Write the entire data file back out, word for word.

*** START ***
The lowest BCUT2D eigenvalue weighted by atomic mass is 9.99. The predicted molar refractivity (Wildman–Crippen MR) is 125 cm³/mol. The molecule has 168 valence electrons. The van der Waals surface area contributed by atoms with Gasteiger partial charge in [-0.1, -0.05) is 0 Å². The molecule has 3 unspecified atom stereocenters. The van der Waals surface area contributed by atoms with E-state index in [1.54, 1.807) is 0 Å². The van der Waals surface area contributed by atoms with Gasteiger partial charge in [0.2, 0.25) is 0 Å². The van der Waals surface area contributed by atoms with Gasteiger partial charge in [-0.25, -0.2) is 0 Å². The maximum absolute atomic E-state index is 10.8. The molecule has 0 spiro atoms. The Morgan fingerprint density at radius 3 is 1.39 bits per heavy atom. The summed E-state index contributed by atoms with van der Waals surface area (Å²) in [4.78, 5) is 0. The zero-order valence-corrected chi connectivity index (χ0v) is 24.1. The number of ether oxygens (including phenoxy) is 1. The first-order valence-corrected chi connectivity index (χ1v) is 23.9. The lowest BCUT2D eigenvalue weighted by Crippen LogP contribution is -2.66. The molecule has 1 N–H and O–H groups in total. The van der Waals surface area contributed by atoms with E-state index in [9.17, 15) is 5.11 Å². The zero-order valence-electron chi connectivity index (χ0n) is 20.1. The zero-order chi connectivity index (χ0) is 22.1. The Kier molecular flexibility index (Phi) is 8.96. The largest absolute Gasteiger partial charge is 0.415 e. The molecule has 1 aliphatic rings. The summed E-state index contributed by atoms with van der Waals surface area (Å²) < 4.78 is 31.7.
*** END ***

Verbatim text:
The lowest BCUT2D eigenvalue weighted by atomic mass is 9.99. The predicted molar refractivity (Wildman–Crippen MR) is 125 cm³/mol. The molecule has 168 valence electrons. The van der Waals surface area contributed by atoms with Gasteiger partial charge in [-0.1, -0.05) is 0 Å². The molecule has 3 unspecified atom stereocenters. The van der Waals surface area contributed by atoms with E-state index in [1.54, 1.807) is 0 Å². The van der Waals surface area contributed by atoms with Gasteiger partial charge in [0.2, 0.25) is 0 Å². The van der Waals surface area contributed by atoms with Gasteiger partial charge in [-0.25, -0.2) is 0 Å². The maximum absolute atomic E-state index is 10.8. The molecule has 0 spiro atoms. The Morgan fingerprint density at radius 3 is 1.39 bits per heavy atom. The summed E-state index contributed by atoms with van der Waals surface area (Å²) in [4.78, 5) is 0. The zero-order valence-corrected chi connectivity index (χ0v) is 24.1. The number of ether oxygens (including phenoxy) is 1. The first-order valence-corrected chi connectivity index (χ1v) is 23.9. The lowest BCUT2D eigenvalue weighted by Crippen LogP contribution is -2.66. The molecule has 1 N–H and O–H groups in total. The van der Waals surface area contributed by atoms with E-state index in [9.17, 15) is 5.11 Å². The zero-order valence-electron chi connectivity index (χ0n) is 20.1. The zero-order chi connectivity index (χ0) is 22.1. The Kier molecular flexibility index (Phi) is 8.96. The largest absolute Gasteiger partial charge is 0.415 e. The molecule has 1 aliphatic rings. The summed E-state index contributed by atoms with van der Waals surface area (Å²) < 4.78 is 31.7.